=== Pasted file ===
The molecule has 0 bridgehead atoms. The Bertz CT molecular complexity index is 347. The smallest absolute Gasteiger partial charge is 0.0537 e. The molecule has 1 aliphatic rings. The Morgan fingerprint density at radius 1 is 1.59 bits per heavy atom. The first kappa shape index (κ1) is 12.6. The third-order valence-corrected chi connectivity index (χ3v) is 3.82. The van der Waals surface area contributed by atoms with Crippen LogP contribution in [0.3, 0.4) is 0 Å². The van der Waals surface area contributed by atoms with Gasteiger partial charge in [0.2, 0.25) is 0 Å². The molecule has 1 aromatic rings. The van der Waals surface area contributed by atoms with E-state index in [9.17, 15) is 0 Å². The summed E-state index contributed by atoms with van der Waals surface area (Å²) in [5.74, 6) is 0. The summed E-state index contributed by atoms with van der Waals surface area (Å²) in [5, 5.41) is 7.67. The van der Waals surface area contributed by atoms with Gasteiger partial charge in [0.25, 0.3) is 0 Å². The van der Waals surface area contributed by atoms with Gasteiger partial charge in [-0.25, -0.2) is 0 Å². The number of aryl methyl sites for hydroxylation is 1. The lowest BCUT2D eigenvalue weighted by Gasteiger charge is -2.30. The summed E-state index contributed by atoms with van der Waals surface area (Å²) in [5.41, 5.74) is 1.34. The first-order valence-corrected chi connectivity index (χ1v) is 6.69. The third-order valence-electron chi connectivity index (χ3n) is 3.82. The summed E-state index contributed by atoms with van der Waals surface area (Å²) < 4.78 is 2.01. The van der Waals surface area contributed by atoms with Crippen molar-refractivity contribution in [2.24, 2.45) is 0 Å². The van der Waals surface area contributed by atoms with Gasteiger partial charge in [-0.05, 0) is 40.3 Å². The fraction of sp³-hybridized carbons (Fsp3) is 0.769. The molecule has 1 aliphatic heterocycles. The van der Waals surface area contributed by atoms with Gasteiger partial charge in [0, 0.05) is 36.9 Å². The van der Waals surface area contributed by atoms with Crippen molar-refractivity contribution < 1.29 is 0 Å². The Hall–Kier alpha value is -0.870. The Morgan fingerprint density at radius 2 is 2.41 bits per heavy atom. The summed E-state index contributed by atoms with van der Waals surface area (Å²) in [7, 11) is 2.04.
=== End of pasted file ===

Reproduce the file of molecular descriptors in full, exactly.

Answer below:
The molecule has 0 bridgehead atoms. The Bertz CT molecular complexity index is 347. The smallest absolute Gasteiger partial charge is 0.0537 e. The molecule has 1 aliphatic rings. The Morgan fingerprint density at radius 1 is 1.59 bits per heavy atom. The first kappa shape index (κ1) is 12.6. The third-order valence-corrected chi connectivity index (χ3v) is 3.82. The van der Waals surface area contributed by atoms with Crippen LogP contribution in [0.3, 0.4) is 0 Å². The van der Waals surface area contributed by atoms with Gasteiger partial charge in [0.2, 0.25) is 0 Å². The molecule has 1 aromatic rings. The van der Waals surface area contributed by atoms with E-state index in [9.17, 15) is 0 Å². The summed E-state index contributed by atoms with van der Waals surface area (Å²) in [5.74, 6) is 0. The summed E-state index contributed by atoms with van der Waals surface area (Å²) in [5, 5.41) is 7.67. The van der Waals surface area contributed by atoms with Gasteiger partial charge in [0.25, 0.3) is 0 Å². The van der Waals surface area contributed by atoms with Gasteiger partial charge in [-0.25, -0.2) is 0 Å². The number of aryl methyl sites for hydroxylation is 1. The lowest BCUT2D eigenvalue weighted by Gasteiger charge is -2.30. The summed E-state index contributed by atoms with van der Waals surface area (Å²) in [5.41, 5.74) is 1.34. The first-order valence-corrected chi connectivity index (χ1v) is 6.69. The third-order valence-electron chi connectivity index (χ3n) is 3.82. The summed E-state index contributed by atoms with van der Waals surface area (Å²) < 4.78 is 2.01. The van der Waals surface area contributed by atoms with Crippen molar-refractivity contribution in [2.24, 2.45) is 0 Å². The van der Waals surface area contributed by atoms with Gasteiger partial charge in [-0.05, 0) is 40.3 Å². The fraction of sp³-hybridized carbons (Fsp3) is 0.769. The molecule has 1 aliphatic heterocycles. The van der Waals surface area contributed by atoms with Gasteiger partial charge in [0, 0.05) is 36.9 Å². The van der Waals surface area contributed by atoms with Crippen molar-refractivity contribution < 1.29 is 0 Å². The Hall–Kier alpha value is -0.870. The Morgan fingerprint density at radius 2 is 2.41 bits per heavy atom. The summed E-state index contributed by atoms with van der Waals surface area (Å²) in [7, 11) is 2.04.